There are three corporate web properties, each owned by different sections of the business and used for different purposes. Did I mention that they are underpinned by completely different web analytics platforms? Oh, well… they are. Throw into this mix a new web property that the agency just built to support the core lead generation campaign and the framework for our ‘real-life’ little scenario is set.

Now, our marketing team isn’t just into digital.  They know it’s a big part of what makes them successful but they’ve still got active investments in the Yellow Pages, some direct mail and a quirky little radio spot they run seasonally on a few local stations in their prime markets.

Toss into the mix that they don’t actually sell anything online. You are all about getting the lead for this particular client, preferably a phone-call so they can really do some selling. I should also point out that those calls go directly to one of 200 or more locations around the country. I mean, having a nice centralized call-center would just be too easy, now wouldn’t it?

Oh, and before I forget, throughout the campaign there are two or three major news events that surged interest in your client’s industry segment.  You’re not complaining of course, but some of your numbers went pretty screwy there for a while.

The scene is set… There is an annual review meeting and everyone is at the table. It isn’t long before the CMO is asking some really smart questions like “So what should we be spending our money on next?” and “Where should we be focusing our efforts?” The answers are in there somewhere… You just know they are.

So, it doesn’t take long to illustrate how in the real world, relying on digital attribution alone can leave you with just a fragment of the story and often a distorted one at that. Let’s take a look at our previous experience path example once again. When we underpin it with our new scenario, it isn’t too difficult to see how this:

PPC Ad Click –> Display Ad Impression –> Organic Search Click –> $90 Online Purchase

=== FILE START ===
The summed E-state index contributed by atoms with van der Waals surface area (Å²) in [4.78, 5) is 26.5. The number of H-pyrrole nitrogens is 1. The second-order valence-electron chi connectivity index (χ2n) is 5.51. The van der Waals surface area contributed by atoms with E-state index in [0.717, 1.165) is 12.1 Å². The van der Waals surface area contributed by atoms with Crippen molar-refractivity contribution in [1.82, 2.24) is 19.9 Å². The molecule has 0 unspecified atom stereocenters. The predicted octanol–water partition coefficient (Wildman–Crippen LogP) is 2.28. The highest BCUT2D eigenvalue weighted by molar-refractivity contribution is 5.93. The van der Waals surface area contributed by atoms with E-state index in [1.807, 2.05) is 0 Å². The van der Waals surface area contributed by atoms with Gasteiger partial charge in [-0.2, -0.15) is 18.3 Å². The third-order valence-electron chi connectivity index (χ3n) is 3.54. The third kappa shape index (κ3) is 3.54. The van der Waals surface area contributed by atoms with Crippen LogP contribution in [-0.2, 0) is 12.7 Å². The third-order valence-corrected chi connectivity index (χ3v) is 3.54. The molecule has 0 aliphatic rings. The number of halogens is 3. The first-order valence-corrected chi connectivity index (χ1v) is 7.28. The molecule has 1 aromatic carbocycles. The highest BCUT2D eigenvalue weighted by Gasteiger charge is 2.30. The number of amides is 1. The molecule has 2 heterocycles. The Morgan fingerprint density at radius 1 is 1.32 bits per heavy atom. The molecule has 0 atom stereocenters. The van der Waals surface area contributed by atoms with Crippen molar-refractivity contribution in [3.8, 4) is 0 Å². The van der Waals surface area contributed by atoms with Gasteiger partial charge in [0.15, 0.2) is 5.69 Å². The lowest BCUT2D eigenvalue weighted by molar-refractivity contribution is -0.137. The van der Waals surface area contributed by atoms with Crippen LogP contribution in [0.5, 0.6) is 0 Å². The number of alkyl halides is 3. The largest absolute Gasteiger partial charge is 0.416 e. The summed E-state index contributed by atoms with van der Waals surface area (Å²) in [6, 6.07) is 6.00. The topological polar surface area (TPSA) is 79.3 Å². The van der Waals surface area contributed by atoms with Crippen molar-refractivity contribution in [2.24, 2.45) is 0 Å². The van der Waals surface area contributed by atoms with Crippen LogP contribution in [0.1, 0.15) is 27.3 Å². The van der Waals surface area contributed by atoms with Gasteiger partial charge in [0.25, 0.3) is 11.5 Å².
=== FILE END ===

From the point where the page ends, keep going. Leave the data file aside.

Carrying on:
Could quickly, and very feasibly become this:

Radio Ad Spot à Evening News Story –> PPC Ad Click (Site 3) –> Direct Mail Piece –> Display Ad Impression –> Radio Ad Spot –> Organic Search Click (Site 1) –> Web Form Submission –> 5 Minute Phone-call.

But wait! How do you know? How can you know that all these things happened and accurately attribute portions of revenue to each of them? The truth is, you can’t. However, with the vast array of data sources at your disposal, there is a LOT you can do with some pretty clever know-how and some competent analysis.

Think of it as determining your media mix allocation as opposed to purely your channel attribution. What patterns emerge across your media channels that could suggest a secondary or even tertiary influence that is not visible to a traditional digital attribution platform? Do different types of demand generation factors coincide with statistically significant fluctuations in search and conversion volumes? Do these fluctuations have a positive or negative impact on your overall conversion rate and ROI? What can you glean from the last month of data to better equip you for the next?

Aggregating and correlating this type of data in order to understand the influence of your efforts against one another at a macro level can be a supremely powerful decision making tool. Remember that there is NEVER one categorically right way of evaluating this information. All you can do is work to become consistently and progressively more informed. Couple this with some well thought out attribution plans and you will be well on your way to understanding and acting on your marketing results in a new, productive and exciting way.

Ok. I used the term ‘exciting’ a little loosely there, but if you made it this far then you probably enjoy this stuff as much as I do and let it slide!

Contact us today to find out more!

Dan Temby, VP- Digital Platforms